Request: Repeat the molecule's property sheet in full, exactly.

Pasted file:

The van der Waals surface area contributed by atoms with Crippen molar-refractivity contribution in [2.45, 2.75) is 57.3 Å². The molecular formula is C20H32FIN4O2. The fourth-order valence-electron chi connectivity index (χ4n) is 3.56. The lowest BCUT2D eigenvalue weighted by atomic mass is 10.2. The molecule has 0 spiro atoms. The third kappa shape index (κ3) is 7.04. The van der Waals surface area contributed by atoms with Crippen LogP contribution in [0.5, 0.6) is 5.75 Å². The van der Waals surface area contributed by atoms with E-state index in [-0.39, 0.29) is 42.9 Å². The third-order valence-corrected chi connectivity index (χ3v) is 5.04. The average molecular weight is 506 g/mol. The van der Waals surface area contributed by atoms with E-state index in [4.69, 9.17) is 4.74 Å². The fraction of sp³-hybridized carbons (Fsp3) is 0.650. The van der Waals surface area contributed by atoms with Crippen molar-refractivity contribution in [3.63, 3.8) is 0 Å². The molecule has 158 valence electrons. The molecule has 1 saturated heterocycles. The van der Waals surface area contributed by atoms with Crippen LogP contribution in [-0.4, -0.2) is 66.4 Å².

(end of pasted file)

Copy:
The van der Waals surface area contributed by atoms with Crippen molar-refractivity contribution in [2.45, 2.75) is 57.3 Å². The molecular formula is C20H32FIN4O2. The fourth-order valence-electron chi connectivity index (χ4n) is 3.56. The lowest BCUT2D eigenvalue weighted by atomic mass is 10.2. The molecule has 0 spiro atoms. The third kappa shape index (κ3) is 7.04. The van der Waals surface area contributed by atoms with Crippen LogP contribution in [0.5, 0.6) is 5.75 Å². The van der Waals surface area contributed by atoms with E-state index in [-0.39, 0.29) is 42.9 Å². The third-order valence-corrected chi connectivity index (χ3v) is 5.04. The average molecular weight is 506 g/mol. The van der Waals surface area contributed by atoms with E-state index in [4.69, 9.17) is 4.74 Å². The fraction of sp³-hybridized carbons (Fsp3) is 0.650. The van der Waals surface area contributed by atoms with Crippen molar-refractivity contribution in [3.63, 3.8) is 0 Å². The molecule has 158 valence electrons. The molecule has 1 saturated heterocycles. The van der Waals surface area contributed by atoms with Crippen LogP contribution in [-0.4, -0.2) is 66.4 Å².